* Museums. Chicago’s got a bunch of good ones, as you would expect in a city of 3 million people. Their version of New York’s Museum of Natural History is the Field Museum, just north of Soldier Field. Adjacent is the Shedd Aquarium. On the other side of the Aquarium is their answer to the Hayden Planetarium, the Adler Planetarium. And they have a fantastic museum for which there is no real analogue in New York, though the Franklin Institute in Philadelphia is similar: The Museum of Science & Industry, at 57th Street & Cornell Drive, near the University of Chicago campus; 56th Street Metra station. The Art Institute of Chicago is their version of the Metropolitan Museum of Art, at 111 S. Michigan Avenue, just off the Loop.
* Ferris Bueller’s Day Off. If you’re a fan of that movie, as I am (see my 25th Anniversary retrospective, from June 2011), not only will you have taken in Wrigley Field, but you’ll recognize the Art Institute as where Alan Ruck focused on Georges Seurat’s painting A Sunday Afternoon on the Island of La Grande Jatte.
Other sites visited by Ferris, Cameron and Sloane were the Sears Tower, then the tallest building in the world and still (at least until New York’s Freedom Tower opens) the tallest in America, 1,454 feet, 233 S. Wacker Drive (yes, the name is Wacker), Quincy/Wells station in the Loop; and the Chicago Mercantile Exchange, 335 S. La Salle Street, LaSalle/Van Buren station in the Loop (also where Steve Martin & John Candy finally reached Chicago in Planes, Trains and Automobiles). The von Steuben Day Parade goes down Lincoln Avenue every September, on or close to the anniversary of Baron von Steuben's birth, not in the spring as in the film.
While the Bueller house was in Long Beach, California, the Frye house is in Highland Park, north of the city. Remember, it’s a private residence, and not open to the public, so I won’t provide the address, even though I know it. And the restaurant, Chez Quis, did not and does not exist.
Nor did, or does, Adam's Ribs, a barbecue joint made famous in a 1974 M*A*S*H episode of the same title. Today, there are 18 restaurants in America named Adam's Ribs, including two on Long Island, on Park Boulevard in Massapequa Park and on the Montauk Highway in Babylon; and another on Cookstown-Wrightstown Road outside South Jersey's Fort Dix and McGuire Air Force Base. But only one is anywhere near Chicago, in Buffalo Grove in the northwestern suburbs.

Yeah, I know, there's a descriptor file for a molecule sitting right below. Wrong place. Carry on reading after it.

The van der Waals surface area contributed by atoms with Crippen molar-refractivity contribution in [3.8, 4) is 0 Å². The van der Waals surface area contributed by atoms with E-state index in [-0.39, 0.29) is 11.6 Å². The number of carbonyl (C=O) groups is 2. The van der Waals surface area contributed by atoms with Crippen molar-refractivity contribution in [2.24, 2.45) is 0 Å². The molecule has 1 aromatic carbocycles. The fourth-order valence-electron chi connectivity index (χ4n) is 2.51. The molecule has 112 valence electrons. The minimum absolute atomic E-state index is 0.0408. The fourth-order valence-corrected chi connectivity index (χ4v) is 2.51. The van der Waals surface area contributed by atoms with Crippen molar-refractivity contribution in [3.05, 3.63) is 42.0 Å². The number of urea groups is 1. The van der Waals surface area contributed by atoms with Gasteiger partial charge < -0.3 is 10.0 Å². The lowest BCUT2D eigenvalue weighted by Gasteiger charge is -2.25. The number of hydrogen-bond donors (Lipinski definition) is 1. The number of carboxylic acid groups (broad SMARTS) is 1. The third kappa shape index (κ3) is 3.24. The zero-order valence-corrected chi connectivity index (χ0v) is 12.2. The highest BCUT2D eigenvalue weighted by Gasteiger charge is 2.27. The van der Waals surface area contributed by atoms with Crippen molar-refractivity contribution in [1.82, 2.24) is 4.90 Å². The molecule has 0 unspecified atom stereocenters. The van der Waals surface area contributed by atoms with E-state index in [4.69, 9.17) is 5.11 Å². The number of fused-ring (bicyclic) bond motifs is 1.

Not far from that, in the western suburbs, is Wheaton, home town of football legend Red Grange and the comedic Belushi Brothers, John and Jim. John and Dan Aykroyd used Wrigley Field in The Blues Brothers, and Jim played an obsessive Cubs fan in Taking Care of Business. Their father, an Albanian immigrant, ran a restaurant called The Olympia Cafe, which became half the basis for John's Saturday Night Live sketch of the same name, better known as the Cheeseburger Sketch: "No hamburger! Cheeseburger, cheeseburger, cheeseburger, cheeseburger, cheeseburger... No fries, chips!... No Coke, Pepsi!"
Don Novello, an SNL writer who played Father Guido Sarducci, said the other half of the inspiration was the Billy Goat Tavern, originally operated by Greek immigrant William "Billy Goat" Sianis, originator of the supposed Billy Goat Curse on the Cubs, across Madison Street from Chicago Stadium, from 1937 until 1963. At that point, Sianis moved to the lower deck of the double-decked Michigan Avenue, since it was near the headquarters of the city's three daily newspapers, the Tribune, the Sun-Times, and the now-defunct Daily News. Mike Royko, who wrote columns for each of these papers, made it his haunt and frequently mentioned it in his columns. Novello and Bill Murray, Chicagoans, were regulars at the Billy Goat; Belushi later said he'd never set foot in the place.
And, while Sam Sianis, nephew of the original Billy, still serves up a fantastic cheeseburger (he was there when I visited in 1999), he deviates from the sketch: No Pepsi, Coke. It's open for breakfast, and serves regular breakfast food. It looks foreboding, being underneath the elevated part of Michigan Avenue, and a sign out front (and on their website) says, "Enter at your own risk." But another sign says, "Butt in anytime." 430 N. Michigan Avenue, lower deck, across from the Tribune Tower (435 N. Michigan) and adjacent to the Wrigley Building (401 N. Michigan). Red Line to Grand. The original location near Chicago Stadium has effectively been replaced, at 1535 W. Madison Street.
You may notice some other film landmarks. The Chicago Board of Trade Building (Jackson Blvd. at LaSalle Street) was used as the Wayne Tower in Christopher Nolan’s Batman films. And Chicago stood in for Metropolis in the Superman-themed TV series Lois & Clark, with the Wrigley Building and the Tribune Tower as standout landmarks.
Every American should visit Chicago. And with the Sox having the smaller attendances, you'll have an easier time getting into U.S. Cellular Field than into Wrigley. Have fun -- but remember, be smart, and don't go out of your way to antagonize anyone.